The results of these conversations are priceless. When guests see the photos displayed the same day, most often they respond by complimenting the newly married couple on how beautiful their day was and/or how lovely they look together. With technology being as quick as it is, the first wedding photos the bride sees are those she's been tagged in Facebook. And let's be real...dancing photos sometimes aren't the best reflection of a beaming bride. I, instead, offer the opportunity for her to see photos the night of her wedding and know everything came together the way it was supposed to.
Even if the bride doesn't see the slideshow directly, her guests have complimented her, assured her of the day's beauty, and (as an awesome byproduct) reassured her decision to hire me to document her day. In this installment of Shooting Star, I demonstrated how I made a same day slideshow at a wedding...
Oh, don't mind me...just adding a photo to this post...that flute-playing screen capture needs to be balanced out with some flower girl cuteness.
Shooting Star : Three FREE Marketing Tips
hosted a photography workshop last week (more on that coming soon!) and one of the most common frustrations and/or worries I heard from photographers dealt with marketing and/or booking weddings. Apparently, I'm loving and/or today. More specifically, how can a wedding photographer market his services with very little money? We had some great conversations, so today I'll be sharing three marketing tips for photographers.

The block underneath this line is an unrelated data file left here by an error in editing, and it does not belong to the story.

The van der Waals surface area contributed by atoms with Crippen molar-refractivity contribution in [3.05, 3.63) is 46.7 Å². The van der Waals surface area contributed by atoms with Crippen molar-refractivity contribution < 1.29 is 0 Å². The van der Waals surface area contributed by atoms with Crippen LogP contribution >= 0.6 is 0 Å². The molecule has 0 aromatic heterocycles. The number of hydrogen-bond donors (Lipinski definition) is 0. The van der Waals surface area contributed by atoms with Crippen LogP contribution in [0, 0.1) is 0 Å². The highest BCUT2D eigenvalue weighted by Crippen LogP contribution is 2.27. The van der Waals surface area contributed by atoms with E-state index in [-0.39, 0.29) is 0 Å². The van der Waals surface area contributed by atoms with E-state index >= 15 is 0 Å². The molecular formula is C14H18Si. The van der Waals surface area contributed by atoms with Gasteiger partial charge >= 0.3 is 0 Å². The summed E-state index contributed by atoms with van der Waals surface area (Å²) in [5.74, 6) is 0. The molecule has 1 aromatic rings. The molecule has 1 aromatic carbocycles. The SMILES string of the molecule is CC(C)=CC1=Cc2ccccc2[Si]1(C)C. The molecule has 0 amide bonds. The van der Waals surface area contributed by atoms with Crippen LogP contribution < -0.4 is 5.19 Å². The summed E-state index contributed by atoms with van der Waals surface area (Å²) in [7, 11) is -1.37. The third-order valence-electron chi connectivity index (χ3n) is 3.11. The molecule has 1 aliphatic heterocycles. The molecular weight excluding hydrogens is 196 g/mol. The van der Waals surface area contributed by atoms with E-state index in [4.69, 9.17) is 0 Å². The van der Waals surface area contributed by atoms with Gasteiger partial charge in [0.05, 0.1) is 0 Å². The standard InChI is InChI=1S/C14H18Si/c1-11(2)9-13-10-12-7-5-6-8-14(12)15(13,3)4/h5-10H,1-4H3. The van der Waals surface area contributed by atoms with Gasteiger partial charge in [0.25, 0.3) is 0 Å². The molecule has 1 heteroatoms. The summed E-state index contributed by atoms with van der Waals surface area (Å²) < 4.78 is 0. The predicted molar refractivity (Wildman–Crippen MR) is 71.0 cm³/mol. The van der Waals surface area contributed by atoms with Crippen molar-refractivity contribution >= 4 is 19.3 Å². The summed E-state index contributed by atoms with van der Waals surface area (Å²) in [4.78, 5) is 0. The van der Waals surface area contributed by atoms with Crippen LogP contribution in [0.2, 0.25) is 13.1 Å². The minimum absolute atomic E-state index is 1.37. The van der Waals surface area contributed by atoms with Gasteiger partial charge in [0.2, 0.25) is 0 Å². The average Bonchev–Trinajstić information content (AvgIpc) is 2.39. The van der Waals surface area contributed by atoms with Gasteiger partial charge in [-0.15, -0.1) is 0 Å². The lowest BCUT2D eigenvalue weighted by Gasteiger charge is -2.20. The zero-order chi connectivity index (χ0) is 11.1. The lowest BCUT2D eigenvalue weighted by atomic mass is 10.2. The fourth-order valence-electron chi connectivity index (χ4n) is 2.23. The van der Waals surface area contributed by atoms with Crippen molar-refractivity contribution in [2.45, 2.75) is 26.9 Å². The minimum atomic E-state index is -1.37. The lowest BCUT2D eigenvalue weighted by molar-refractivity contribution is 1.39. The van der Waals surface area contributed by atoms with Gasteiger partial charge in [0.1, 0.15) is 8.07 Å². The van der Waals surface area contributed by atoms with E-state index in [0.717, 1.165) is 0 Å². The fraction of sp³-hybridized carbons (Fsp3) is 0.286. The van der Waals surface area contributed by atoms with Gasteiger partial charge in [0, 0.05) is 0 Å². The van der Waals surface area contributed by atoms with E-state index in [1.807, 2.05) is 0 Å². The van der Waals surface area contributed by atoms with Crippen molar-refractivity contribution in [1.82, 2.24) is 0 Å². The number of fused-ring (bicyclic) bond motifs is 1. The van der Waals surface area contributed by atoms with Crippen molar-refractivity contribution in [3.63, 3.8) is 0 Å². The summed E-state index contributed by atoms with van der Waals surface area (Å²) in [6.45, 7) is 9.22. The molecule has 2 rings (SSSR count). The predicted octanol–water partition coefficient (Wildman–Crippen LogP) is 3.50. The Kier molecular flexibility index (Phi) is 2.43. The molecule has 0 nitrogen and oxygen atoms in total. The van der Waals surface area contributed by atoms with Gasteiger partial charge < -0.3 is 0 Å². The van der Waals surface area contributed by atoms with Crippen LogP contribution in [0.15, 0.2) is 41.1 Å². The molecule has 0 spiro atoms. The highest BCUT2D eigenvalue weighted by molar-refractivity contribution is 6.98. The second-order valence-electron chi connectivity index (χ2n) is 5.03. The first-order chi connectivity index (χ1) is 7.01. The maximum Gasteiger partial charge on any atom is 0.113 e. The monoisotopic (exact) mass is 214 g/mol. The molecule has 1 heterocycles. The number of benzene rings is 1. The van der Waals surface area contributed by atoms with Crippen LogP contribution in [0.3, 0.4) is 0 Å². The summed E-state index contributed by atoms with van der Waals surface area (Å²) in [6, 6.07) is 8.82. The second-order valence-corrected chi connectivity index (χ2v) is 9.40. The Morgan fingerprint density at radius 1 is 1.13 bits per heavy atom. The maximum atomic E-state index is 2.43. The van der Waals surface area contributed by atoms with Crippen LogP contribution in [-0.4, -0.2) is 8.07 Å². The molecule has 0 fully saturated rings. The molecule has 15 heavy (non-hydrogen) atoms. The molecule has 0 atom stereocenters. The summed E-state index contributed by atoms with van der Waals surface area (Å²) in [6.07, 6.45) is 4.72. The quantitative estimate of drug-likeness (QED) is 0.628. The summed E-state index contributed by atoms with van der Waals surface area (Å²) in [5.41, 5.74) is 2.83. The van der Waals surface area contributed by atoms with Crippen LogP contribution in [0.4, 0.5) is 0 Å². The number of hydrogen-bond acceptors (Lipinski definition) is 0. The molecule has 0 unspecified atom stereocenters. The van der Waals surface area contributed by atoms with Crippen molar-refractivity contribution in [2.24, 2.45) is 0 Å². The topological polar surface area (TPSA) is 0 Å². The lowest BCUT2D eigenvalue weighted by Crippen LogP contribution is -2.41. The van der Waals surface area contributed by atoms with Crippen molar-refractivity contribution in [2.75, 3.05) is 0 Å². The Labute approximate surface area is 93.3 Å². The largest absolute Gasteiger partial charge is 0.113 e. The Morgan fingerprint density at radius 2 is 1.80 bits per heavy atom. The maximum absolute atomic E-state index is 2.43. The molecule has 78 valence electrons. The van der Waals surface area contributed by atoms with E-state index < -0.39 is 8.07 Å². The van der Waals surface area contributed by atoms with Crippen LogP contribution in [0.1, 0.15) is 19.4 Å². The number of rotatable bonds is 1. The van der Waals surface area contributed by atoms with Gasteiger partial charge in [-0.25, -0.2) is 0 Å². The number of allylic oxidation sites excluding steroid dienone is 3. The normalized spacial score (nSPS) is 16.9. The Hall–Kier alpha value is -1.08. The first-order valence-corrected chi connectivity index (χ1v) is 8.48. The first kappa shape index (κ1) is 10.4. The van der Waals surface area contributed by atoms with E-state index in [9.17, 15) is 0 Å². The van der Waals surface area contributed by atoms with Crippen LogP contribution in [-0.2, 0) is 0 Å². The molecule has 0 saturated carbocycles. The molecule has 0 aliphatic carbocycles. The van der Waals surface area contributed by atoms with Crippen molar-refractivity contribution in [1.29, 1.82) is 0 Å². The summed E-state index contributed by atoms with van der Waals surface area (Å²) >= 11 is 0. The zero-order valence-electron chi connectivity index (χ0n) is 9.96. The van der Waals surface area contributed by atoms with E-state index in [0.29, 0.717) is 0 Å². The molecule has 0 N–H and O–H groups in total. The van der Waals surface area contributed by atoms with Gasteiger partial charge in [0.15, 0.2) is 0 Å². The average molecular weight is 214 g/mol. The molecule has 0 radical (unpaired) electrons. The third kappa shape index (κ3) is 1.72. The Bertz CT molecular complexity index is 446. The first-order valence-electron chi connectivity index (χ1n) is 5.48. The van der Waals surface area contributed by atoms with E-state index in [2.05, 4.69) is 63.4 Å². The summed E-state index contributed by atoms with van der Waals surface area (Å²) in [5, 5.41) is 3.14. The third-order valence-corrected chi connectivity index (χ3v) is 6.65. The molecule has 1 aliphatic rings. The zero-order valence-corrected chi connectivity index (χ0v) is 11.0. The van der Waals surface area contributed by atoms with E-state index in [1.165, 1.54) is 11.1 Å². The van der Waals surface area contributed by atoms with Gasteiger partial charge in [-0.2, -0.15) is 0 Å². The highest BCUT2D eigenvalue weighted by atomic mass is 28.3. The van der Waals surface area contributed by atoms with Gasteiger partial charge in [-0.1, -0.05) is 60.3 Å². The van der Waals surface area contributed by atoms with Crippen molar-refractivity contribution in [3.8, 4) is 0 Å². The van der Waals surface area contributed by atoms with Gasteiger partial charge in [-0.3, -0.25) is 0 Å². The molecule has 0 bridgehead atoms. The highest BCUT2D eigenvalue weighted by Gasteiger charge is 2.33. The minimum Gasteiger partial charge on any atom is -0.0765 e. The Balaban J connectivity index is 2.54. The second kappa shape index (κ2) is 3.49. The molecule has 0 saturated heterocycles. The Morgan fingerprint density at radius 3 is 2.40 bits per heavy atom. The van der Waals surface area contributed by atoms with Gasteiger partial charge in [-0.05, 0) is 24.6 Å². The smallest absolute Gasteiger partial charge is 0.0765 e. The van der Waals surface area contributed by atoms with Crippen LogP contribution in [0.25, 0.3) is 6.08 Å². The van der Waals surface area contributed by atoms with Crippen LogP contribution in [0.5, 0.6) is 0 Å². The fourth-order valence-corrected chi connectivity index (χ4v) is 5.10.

In today's installment of Shooting Star, I'll be talking about...
...marketing by using photographs from past weddings to connect with vendors...
...marketing by way of Facebook to allow friends, family and fans to endorse your services...
...marketing by way of your peers (if you'd like to learn more about this in depth, also check out this video)
If you have feedback, questions, or ideas for future installments of Shooting Star, feel free to holler back in the comment box below. Happy Thursday!
Shooting Star : Directive Posing
couple months ago, I was really nervous before an engagement session. Like sweaty hand nervous, which is so who-will-ask-me-to-Homecoming, right?! I mean, how old am I and why would my hands think it's okay to revert back to the days when I thought blond highlights looked natural on me?! GET IT TOGETHER, JASMINE.
In light of this, I begged JD to join me for the engagement session (his inner chi could calm a hurricane) and he obliged on the condition I'd treat him to McNuggets afterward (this? This is a big deal because I think McDonald's is trying to poison Americans...yes, I watch too many documentaries). Once we arrived, I fell into my usual shooting groove and he was at liberty to shoot what he wanted. JD filmed a few behind-the-scenes moments, which demonstrate how I use Directive Posing during an engagement session.
In this Shooting Star, I'll discuss the following...
*How I start an engagement session by using explanations to set expectations.
*How to use Directive Posing to smoothly move from one pose to the next.
*How to create naturally posed images by instructing subjects to walk while simultaneously pose.
If you'd like to see more on the topic of Directive Posing, feel free to check out THIS photography tutorial for a more in depth perspective to how I work with my clients.